If Grand Funk Railroad is on your shopping list, Advanced Micro Devices has the computer for you. The processor maker will unveil its 'Live' brand at the Consumer Electronics Show, which takes place this week in Las Vegas. The brand - whose logo will be printed on a sticker on the chassis of a desktop or notebook - will indicate that the computer in question is tuned for home entertainment. Live PCs will come with 7.1 surround sound capabilities, for instance, said Hal Speed, a marketing architect for AMD.
"AMD’s drive to 64-bit processors surprised everyone with its speed, even as detractors commented that there would be little or no performance gain on the desktop without a 64-bit OS and 64-bit applications. Whatever the doubts within the industry, Intel lost little time in offering its own version of AMD64, in the form of the EM64T extensions. Traditionally perceived as the under-dog in the cutthroat world of microprocessors, AMD managed to take the design initiative at exactly that moment Intel was fixated on power consumption and the move to dual cores. DigiTimes recently had an opportunity to discuss AMD’s approach to microprocessor design with Dr. Raghuram Tupuri, Design Engineering, AMD."
In part 1 of this two-part series, ExtremeTech examines the performance of Windows XP Pro x64 and 32-bit Windows on a dual-core CPU. This part features the AMD Athlon 64 model on both operating systems. The next part will feature Intel's best dual-core offering.
AMD is celebrating the one-year anniversary of its 64-bit Opteron processor this week, but executives are looking forward to what may be a more crucial time for the upstart processor.
While Intel's Extreme Edition is coming out soon but with crazy prices, AMD on Thursday sketched out its strategy for the PC and cell phone markets for the next two years at its annual analysts' meeting and disclosed its plans for another multibillion-dollar chip fabrication facility, or fab.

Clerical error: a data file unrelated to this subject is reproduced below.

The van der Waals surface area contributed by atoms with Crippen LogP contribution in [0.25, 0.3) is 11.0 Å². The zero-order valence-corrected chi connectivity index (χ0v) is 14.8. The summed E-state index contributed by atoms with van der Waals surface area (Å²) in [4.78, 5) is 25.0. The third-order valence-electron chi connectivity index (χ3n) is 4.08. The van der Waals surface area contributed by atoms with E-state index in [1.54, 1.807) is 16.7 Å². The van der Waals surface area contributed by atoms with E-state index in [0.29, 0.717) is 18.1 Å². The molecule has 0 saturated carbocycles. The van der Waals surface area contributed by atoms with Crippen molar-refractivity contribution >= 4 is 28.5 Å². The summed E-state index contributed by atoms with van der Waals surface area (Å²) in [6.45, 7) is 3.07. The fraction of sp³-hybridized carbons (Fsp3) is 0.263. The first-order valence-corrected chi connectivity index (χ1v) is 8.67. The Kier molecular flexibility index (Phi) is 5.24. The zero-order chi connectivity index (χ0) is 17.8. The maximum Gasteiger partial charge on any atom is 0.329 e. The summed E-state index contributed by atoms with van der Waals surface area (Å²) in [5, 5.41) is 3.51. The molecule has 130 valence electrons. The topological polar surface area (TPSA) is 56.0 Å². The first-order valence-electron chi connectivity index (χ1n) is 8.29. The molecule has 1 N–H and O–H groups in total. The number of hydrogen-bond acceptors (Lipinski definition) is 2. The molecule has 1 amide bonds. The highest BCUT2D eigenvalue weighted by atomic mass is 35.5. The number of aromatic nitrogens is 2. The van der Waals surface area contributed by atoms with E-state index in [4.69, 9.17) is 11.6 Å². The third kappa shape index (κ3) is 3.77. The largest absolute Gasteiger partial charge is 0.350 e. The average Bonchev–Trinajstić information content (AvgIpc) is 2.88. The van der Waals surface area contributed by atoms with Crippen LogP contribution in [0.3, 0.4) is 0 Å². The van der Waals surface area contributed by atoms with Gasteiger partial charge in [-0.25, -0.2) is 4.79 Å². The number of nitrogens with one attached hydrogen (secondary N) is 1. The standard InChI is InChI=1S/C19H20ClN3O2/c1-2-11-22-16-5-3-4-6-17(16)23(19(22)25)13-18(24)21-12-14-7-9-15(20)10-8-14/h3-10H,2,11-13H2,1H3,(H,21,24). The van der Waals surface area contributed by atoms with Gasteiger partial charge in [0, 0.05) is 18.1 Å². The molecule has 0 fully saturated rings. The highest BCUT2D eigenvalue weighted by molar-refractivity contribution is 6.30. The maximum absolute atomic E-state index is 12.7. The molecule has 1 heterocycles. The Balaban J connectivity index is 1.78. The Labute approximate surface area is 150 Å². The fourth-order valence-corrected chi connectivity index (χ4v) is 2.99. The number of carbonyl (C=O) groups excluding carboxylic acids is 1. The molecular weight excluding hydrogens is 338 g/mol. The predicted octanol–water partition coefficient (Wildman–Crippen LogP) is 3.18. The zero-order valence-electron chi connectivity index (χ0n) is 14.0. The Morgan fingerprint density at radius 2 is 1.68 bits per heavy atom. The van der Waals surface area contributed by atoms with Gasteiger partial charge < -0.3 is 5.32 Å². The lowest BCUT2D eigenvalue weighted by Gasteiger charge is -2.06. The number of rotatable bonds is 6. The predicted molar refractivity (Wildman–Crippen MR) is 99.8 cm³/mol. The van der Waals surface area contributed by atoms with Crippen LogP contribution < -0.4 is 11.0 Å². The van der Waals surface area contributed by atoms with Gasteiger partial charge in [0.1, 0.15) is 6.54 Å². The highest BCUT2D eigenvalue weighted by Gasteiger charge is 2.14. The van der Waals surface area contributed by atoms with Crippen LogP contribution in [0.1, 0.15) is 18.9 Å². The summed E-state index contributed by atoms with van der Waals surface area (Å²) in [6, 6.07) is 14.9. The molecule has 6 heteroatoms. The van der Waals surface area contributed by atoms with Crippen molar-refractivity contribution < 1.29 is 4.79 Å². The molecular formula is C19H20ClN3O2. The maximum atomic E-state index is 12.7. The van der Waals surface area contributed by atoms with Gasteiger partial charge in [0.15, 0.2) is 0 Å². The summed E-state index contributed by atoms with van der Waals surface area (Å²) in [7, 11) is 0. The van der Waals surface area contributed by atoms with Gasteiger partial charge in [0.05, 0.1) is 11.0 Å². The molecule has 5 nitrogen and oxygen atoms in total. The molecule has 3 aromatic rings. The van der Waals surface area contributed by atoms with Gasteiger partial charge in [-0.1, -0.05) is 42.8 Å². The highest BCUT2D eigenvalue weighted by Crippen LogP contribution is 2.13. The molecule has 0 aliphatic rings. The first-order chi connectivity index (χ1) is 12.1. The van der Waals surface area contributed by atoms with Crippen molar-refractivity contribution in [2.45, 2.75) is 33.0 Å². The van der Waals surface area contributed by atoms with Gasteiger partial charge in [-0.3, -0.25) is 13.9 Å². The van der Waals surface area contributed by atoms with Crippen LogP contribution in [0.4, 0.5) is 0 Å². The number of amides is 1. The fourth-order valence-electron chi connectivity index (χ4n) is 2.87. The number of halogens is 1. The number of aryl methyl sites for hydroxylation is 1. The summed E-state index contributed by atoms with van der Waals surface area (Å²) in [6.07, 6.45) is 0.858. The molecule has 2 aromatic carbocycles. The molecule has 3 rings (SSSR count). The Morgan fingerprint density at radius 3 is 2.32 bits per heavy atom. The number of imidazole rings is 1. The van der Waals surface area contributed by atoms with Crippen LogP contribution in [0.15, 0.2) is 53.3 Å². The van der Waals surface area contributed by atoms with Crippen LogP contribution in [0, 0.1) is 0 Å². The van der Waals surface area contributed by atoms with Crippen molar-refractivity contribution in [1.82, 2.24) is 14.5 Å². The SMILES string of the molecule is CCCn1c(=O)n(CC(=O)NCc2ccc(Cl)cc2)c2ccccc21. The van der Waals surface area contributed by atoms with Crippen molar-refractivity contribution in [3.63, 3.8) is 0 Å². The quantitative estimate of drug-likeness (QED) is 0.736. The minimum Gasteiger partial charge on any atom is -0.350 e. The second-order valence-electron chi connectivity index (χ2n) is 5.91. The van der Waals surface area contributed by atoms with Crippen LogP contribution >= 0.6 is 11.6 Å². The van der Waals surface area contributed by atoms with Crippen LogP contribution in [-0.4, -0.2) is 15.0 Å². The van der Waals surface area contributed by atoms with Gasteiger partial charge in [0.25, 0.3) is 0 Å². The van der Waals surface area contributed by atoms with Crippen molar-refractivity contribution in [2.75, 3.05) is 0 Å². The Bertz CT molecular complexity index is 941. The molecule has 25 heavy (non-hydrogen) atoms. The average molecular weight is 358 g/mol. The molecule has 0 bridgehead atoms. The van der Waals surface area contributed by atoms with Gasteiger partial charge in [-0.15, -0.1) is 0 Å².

Early last week I received an AMD Opteron 240 and an Asus SK8N motherboard. I was so anxious to get Linux on it I could hardly sit still... A week later, Linux is on it, in 32 bit mode only, and my hard drive has informed me that if I reinstall again it is going to go on strike.
AMD's upcoming Athlon 64 low-end variants, codenamed 'Paris' and 'Victoria', will not be offered as 64-bit processors but as 32-bit upgrades to the current Athlon XP line. So claims Xbit Labs, having glanced at the chip maker's latest roadmaps.
The Inquirer features a long article on AMD Opteron and its potential.
Hewlett-Packard apparently slipped up and revealed some of the specifications for AMD's upcoming Athlon64 chip, a processor that HP seems to be preparing to use in its PCs. Although the specifications fit within the expected performance range for the chip, the 1.8GHz speed and 3100+ model number may begin to raise questions about AMD's ability to keep up with Intel, C|Net says.
AMD released the Athlon XP 3200+ for desktops, the last scheduled member of a chip family that helped turn the company's fortunes around. Benchmarks here ("it should have been called a 2800+").
TomsHardware has an extensive benchmark of the AMD Opteron system, Extremetech has a long analysis of the CPU itself, while NewsForge reviews SuSE Linux Enterprise Server 8.0 on AMD Opteron hardware. Read more for the Mandrake press release about their 64-bit version of Linux for the Opteron.
With Opteron now officially set to debut at 1.6 and 1.8 GHz clockspeeds (and no 2 GHz model as initially hoped) discussions have resurfaced as to how well AMD is able to scale the Hammer architecture. 1.8 GHz, after all, is nothing new for the AthlonXP? AMD reached this speed nine months ago with the nuclear-furnace original-model 2200+ and shot nimbly past that speed once AMD revised their .13 micron process and cut their heat dissipation." Read the article at The Inquirer. Athlon64 benchmarks here.